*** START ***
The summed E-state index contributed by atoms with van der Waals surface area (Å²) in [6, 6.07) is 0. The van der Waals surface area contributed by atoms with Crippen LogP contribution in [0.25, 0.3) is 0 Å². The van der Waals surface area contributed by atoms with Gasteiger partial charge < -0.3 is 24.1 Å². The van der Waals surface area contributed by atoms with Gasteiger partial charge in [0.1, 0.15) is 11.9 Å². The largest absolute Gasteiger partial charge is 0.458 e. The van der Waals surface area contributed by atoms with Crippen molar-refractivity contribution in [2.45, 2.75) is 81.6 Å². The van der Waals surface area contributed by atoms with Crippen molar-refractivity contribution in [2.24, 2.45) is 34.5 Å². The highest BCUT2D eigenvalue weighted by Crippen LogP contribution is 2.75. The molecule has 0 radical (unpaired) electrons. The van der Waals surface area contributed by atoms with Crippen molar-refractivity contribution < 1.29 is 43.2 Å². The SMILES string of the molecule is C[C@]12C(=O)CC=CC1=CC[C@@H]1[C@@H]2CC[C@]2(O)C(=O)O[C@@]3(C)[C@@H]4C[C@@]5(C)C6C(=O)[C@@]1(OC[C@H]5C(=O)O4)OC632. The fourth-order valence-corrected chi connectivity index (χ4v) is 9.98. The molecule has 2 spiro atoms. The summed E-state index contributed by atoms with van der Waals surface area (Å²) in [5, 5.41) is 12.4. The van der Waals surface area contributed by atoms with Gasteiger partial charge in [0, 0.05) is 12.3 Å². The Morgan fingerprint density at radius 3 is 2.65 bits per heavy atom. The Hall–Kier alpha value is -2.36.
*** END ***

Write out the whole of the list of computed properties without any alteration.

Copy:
The summed E-state index contributed by atoms with van der Waals surface area (Å²) in [6, 6.07) is 0. The van der Waals surface area contributed by atoms with Crippen LogP contribution in [0.25, 0.3) is 0 Å². The van der Waals surface area contributed by atoms with Gasteiger partial charge < -0.3 is 24.1 Å². The van der Waals surface area contributed by atoms with Gasteiger partial charge in [0.1, 0.15) is 11.9 Å². The largest absolute Gasteiger partial charge is 0.458 e. The van der Waals surface area contributed by atoms with Crippen molar-refractivity contribution in [2.45, 2.75) is 81.6 Å². The van der Waals surface area contributed by atoms with Crippen molar-refractivity contribution in [2.24, 2.45) is 34.5 Å². The highest BCUT2D eigenvalue weighted by Crippen LogP contribution is 2.75. The molecule has 0 radical (unpaired) electrons. The van der Waals surface area contributed by atoms with Crippen molar-refractivity contribution < 1.29 is 43.2 Å². The SMILES string of the molecule is C[C@]12C(=O)CC=CC1=CC[C@@H]1[C@@H]2CC[C@]2(O)C(=O)O[C@@]3(C)[C@@H]4C[C@@]5(C)C6C(=O)[C@@]1(OC[C@H]5C(=O)O4)OC632. The fourth-order valence-corrected chi connectivity index (χ4v) is 9.98. The molecule has 2 spiro atoms. The summed E-state index contributed by atoms with van der Waals surface area (Å²) in [5, 5.41) is 12.4. The van der Waals surface area contributed by atoms with Gasteiger partial charge in [0, 0.05) is 12.3 Å². The Morgan fingerprint density at radius 3 is 2.65 bits per heavy atom. The Hall–Kier alpha value is -2.36.